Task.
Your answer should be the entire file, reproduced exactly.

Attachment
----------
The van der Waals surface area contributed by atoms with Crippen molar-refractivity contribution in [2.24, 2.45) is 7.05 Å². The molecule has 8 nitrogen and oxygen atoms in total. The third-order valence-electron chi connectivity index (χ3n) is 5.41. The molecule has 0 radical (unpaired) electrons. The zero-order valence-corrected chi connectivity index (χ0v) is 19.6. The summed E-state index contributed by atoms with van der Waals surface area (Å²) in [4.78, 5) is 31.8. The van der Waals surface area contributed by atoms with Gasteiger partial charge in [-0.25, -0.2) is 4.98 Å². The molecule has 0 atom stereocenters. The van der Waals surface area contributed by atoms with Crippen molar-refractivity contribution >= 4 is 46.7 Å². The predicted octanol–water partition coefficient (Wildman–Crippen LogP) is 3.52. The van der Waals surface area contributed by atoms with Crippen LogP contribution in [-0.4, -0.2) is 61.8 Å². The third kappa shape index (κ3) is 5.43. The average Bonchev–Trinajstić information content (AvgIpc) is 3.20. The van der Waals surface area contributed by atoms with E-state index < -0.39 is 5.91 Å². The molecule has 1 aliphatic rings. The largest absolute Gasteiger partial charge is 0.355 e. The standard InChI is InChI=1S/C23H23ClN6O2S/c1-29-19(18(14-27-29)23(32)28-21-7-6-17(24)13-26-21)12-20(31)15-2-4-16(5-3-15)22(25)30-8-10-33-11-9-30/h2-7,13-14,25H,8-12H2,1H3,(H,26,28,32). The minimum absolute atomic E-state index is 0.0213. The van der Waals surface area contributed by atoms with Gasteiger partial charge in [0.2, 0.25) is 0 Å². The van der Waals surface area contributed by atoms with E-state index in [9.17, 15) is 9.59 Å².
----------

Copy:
The van der Waals surface area contributed by atoms with Crippen molar-refractivity contribution in [2.24, 2.45) is 7.05 Å². The molecule has 8 nitrogen and oxygen atoms in total. The third-order valence-electron chi connectivity index (χ3n) is 5.41. The molecule has 0 radical (unpaired) electrons. The zero-order valence-corrected chi connectivity index (χ0v) is 19.6. The summed E-state index contributed by atoms with van der Waals surface area (Å²) in [4.78, 5) is 31.8. The van der Waals surface area contributed by atoms with Gasteiger partial charge in [-0.25, -0.2) is 4.98 Å². The molecule has 0 atom stereocenters. The van der Waals surface area contributed by atoms with Crippen molar-refractivity contribution >= 4 is 46.7 Å². The predicted octanol–water partition coefficient (Wildman–Crippen LogP) is 3.52. The van der Waals surface area contributed by atoms with Crippen LogP contribution in [-0.4, -0.2) is 61.8 Å². The third kappa shape index (κ3) is 5.43. The average Bonchev–Trinajstić information content (AvgIpc) is 3.20. The van der Waals surface area contributed by atoms with E-state index < -0.39 is 5.91 Å². The molecule has 1 aliphatic rings. The largest absolute Gasteiger partial charge is 0.355 e. The standard InChI is InChI=1S/C23H23ClN6O2S/c1-29-19(18(14-27-29)23(32)28-21-7-6-17(24)13-26-21)12-20(31)15-2-4-16(5-3-15)22(25)30-8-10-33-11-9-30/h2-7,13-14,25H,8-12H2,1H3,(H,26,28,32). The minimum absolute atomic E-state index is 0.0213. The van der Waals surface area contributed by atoms with Gasteiger partial charge in [0.2, 0.25) is 0 Å². The van der Waals surface area contributed by atoms with E-state index in [9.17, 15) is 9.59 Å².